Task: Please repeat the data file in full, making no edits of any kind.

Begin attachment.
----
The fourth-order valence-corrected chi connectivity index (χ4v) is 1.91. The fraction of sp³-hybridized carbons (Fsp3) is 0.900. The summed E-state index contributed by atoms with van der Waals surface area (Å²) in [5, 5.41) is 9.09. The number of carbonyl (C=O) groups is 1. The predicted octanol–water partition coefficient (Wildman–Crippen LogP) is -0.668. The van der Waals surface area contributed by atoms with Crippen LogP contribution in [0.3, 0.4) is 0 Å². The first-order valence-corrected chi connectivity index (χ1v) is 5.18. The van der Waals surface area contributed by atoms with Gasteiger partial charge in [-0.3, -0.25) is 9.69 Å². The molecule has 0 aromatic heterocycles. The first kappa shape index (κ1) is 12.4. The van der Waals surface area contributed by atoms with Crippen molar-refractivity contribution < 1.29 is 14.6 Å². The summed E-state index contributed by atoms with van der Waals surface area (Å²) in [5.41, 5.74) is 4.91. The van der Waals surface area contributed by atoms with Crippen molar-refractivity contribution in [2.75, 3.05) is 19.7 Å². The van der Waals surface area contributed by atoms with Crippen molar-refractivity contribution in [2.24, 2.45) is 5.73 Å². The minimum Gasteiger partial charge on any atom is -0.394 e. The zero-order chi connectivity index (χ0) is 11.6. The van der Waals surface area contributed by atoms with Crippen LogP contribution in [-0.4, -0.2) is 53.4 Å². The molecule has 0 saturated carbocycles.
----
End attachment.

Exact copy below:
The fourth-order valence-corrected chi connectivity index (χ4v) is 1.91. The fraction of sp³-hybridized carbons (Fsp3) is 0.900. The summed E-state index contributed by atoms with van der Waals surface area (Å²) in [5, 5.41) is 9.09. The number of carbonyl (C=O) groups is 1. The predicted octanol–water partition coefficient (Wildman–Crippen LogP) is -0.668. The van der Waals surface area contributed by atoms with Crippen LogP contribution in [0.3, 0.4) is 0 Å². The first-order valence-corrected chi connectivity index (χ1v) is 5.18. The van der Waals surface area contributed by atoms with Gasteiger partial charge in [-0.3, -0.25) is 9.69 Å². The molecule has 0 aromatic heterocycles. The first kappa shape index (κ1) is 12.4. The van der Waals surface area contributed by atoms with Crippen molar-refractivity contribution < 1.29 is 14.6 Å². The summed E-state index contributed by atoms with van der Waals surface area (Å²) in [5.41, 5.74) is 4.91. The van der Waals surface area contributed by atoms with Crippen molar-refractivity contribution in [2.75, 3.05) is 19.7 Å². The van der Waals surface area contributed by atoms with Crippen molar-refractivity contribution in [2.24, 2.45) is 5.73 Å². The minimum Gasteiger partial charge on any atom is -0.394 e. The zero-order chi connectivity index (χ0) is 11.6. The van der Waals surface area contributed by atoms with Crippen LogP contribution in [-0.4, -0.2) is 53.4 Å². The molecule has 0 saturated carbocycles.